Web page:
I am not one to say negative things about a place or people, especially one such as a children’s hospital, but after experiencing the treatment we’ve received at Greenville Shriners and the high bar that has been set by that staff, I feel compelled to speak about the Lexington Shriners.
The Shriners Hospitals for Children Lexington facility opened in 2017 on the University of Kentucky HealthCare campus, giving the two organizations the opportunity to have a collaborative relationship. So much so, that most of the attending physicians at Shriners Children’s Lexington are also professors at the University of Kentucky College of Medicine. So when we received word that a new upper limbs specialist was coming to Shriners Children’s in Lexington, we jumped at the chance. We’re talking a 1-hour drive vs. a 5-hour drive, so I feel like anyone in our position would at least take the opportunity to check it out.
We walked away feeling as if we had wasted our time.
I won’t sit and discredit anyone or anything. All I can speak to is what we experienced.
Shriners Hospitals for Children has over 20 locations, and no doubt that no two are the same, however, the fundamental differences we experienced at Lexington compared to what we’ve grown accustomed to at Greenville, was jarring.
Right off the bat, we had to wait over an hour between checking in and getting registered. This is a process we complete at Greenville in less than 10 minutes before we ever sit down. Once registered, we moved down to another waiting area, to wait an additional 15-20 minutes. So we’re over an hour and a half before we’re ever seen by the first person.
I understand doctors’ offices and medical facilities can be busy, and sometimes there is waiting involved, but in over two years’ worth of visits to Shriners in Greenville, we’ve never even had to sit and wait in the lobby for over 10 minutes before being called back.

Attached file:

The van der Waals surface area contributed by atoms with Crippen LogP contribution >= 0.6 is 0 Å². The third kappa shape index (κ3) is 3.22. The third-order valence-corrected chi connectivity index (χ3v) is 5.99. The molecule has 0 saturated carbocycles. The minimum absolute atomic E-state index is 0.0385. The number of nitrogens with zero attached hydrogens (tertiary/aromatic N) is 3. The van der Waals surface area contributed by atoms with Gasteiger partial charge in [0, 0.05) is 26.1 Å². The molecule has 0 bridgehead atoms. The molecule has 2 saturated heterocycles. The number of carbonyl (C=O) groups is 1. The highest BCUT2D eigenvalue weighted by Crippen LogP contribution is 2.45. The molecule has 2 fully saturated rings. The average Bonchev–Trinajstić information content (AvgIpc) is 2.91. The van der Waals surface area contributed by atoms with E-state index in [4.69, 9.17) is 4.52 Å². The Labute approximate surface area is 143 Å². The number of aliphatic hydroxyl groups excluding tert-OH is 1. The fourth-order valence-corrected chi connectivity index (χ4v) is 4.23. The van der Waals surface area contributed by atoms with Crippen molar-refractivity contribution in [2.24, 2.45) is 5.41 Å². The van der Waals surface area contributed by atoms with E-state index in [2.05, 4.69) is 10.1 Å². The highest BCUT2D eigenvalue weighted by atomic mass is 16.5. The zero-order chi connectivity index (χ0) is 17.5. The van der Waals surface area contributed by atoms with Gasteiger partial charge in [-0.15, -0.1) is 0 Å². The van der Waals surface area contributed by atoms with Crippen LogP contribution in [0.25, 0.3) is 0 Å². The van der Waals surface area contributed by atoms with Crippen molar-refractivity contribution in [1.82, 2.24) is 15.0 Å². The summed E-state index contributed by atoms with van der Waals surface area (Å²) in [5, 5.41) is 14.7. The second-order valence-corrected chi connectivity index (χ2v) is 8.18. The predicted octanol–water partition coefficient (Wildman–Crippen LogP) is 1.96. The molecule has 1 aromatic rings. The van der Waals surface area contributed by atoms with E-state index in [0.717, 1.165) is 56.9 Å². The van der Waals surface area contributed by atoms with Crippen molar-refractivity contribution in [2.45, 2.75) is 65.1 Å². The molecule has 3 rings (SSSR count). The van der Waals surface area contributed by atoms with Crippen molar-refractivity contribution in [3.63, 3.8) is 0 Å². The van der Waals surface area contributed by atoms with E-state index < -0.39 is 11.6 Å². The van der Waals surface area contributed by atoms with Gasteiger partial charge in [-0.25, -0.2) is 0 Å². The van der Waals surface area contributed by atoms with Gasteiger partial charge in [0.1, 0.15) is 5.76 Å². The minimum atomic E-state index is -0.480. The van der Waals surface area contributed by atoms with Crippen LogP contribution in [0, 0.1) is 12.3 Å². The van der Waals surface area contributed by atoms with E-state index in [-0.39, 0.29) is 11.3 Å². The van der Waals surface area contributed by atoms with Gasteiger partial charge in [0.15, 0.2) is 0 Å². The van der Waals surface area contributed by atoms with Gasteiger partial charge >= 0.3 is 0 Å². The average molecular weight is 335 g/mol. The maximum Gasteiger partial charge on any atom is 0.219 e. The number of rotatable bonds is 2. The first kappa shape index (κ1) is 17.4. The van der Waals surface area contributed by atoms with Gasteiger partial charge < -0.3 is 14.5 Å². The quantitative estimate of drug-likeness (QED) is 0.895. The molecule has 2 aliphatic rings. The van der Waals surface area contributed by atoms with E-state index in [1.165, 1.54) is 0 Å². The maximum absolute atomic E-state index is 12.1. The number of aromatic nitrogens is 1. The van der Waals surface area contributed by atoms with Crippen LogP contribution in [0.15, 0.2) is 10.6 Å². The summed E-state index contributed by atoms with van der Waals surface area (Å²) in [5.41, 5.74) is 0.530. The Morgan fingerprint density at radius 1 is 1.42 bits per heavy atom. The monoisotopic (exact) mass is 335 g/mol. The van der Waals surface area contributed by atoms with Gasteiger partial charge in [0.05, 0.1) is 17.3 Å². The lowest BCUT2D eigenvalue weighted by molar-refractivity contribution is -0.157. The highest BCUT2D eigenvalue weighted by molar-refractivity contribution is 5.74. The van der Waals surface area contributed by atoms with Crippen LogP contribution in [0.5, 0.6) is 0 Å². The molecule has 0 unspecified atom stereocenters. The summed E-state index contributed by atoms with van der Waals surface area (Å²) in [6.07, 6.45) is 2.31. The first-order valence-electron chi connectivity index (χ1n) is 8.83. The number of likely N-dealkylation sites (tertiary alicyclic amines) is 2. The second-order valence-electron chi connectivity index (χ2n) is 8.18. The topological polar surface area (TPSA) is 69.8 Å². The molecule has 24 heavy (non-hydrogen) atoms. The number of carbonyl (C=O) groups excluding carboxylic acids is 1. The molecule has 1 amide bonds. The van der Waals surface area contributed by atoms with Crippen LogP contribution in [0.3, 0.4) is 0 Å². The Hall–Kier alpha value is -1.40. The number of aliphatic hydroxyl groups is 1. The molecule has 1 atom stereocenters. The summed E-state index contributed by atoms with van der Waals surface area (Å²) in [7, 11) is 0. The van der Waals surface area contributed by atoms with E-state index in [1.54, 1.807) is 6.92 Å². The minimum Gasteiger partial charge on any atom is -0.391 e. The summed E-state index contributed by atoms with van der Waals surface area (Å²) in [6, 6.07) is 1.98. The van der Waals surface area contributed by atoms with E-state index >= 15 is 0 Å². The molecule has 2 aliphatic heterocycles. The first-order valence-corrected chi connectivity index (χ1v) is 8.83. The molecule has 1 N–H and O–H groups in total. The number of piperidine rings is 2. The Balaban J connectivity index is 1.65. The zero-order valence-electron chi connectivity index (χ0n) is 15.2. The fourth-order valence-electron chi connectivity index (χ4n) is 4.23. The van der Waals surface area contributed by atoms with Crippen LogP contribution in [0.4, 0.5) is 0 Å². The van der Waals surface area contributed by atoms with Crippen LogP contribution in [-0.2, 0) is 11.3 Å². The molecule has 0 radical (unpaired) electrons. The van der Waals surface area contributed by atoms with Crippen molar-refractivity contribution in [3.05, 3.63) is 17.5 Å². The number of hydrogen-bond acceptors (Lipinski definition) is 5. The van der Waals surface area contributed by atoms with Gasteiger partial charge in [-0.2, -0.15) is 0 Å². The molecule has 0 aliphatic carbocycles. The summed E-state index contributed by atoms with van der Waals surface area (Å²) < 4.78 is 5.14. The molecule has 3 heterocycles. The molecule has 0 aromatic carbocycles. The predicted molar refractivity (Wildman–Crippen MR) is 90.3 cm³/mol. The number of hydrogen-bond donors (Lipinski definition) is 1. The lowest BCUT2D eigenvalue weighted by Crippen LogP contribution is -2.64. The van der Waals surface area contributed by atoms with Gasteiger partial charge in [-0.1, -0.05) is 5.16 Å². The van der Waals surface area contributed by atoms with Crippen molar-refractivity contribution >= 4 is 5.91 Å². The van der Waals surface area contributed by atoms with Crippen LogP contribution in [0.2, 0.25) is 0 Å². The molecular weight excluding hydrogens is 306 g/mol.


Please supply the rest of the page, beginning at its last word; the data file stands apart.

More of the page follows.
Once we were finally seen by the doctor that we came to see, the differences in mentality between the two Shriners locations, became glaringly obvious.
While I do give the doctor credit, for sitting on the floor next to our son while talking with us, it was clear that he hadn’t taken a look at Harrison’s chart prior to coming into the room. During his questioning, it seemed he was as much, if not more interested in the treatment we’ve been receiving at Greenville vs. what our concerns were with our son. He was more interested in asking if Harrision was caught up on all his shots, than taking the time to look at Harrison’s left shoulder, which is one of the top concerns for both us and Harrision’s therapists.
At one point, it definitely felt as if the doctor was trying to “recruit” us to bring all of Harrison’s treatment to Lexington and away from Greenville. Once he realized the amount of therapies Harrison goes to, and the fact that we were very happy with Greenville, and would be staying there with the specialists for our son’s condition, his mentality went to a “wait and see” approach.
His only treatment plan for Harrison at the time, wasn’t to incorporate particular exercises into his therapy. It wasn’t new splints for his wrists or potential surgeries down the line. It was simply to sit back and “wait to see if his muscles wake up.”
We are not the sit-and-wait type of people. If we had gone with the “sit and wait” approach this past two years, our son wouldn’t be standing.
The final words the doctor said to us, before saying we may schedule a follow-up in 6 months, was that all kids with arthrogryposis would be lucky to have parents like us. It was clear we knew our stuff enough, that he really didn’t have anything to say.
We walked away disappointed for sure. Not just disappointed that we had essentially wasted half the day, but disappointed that it is clear that a “wait and see” treatment is the standard for the Lexington Shriners location.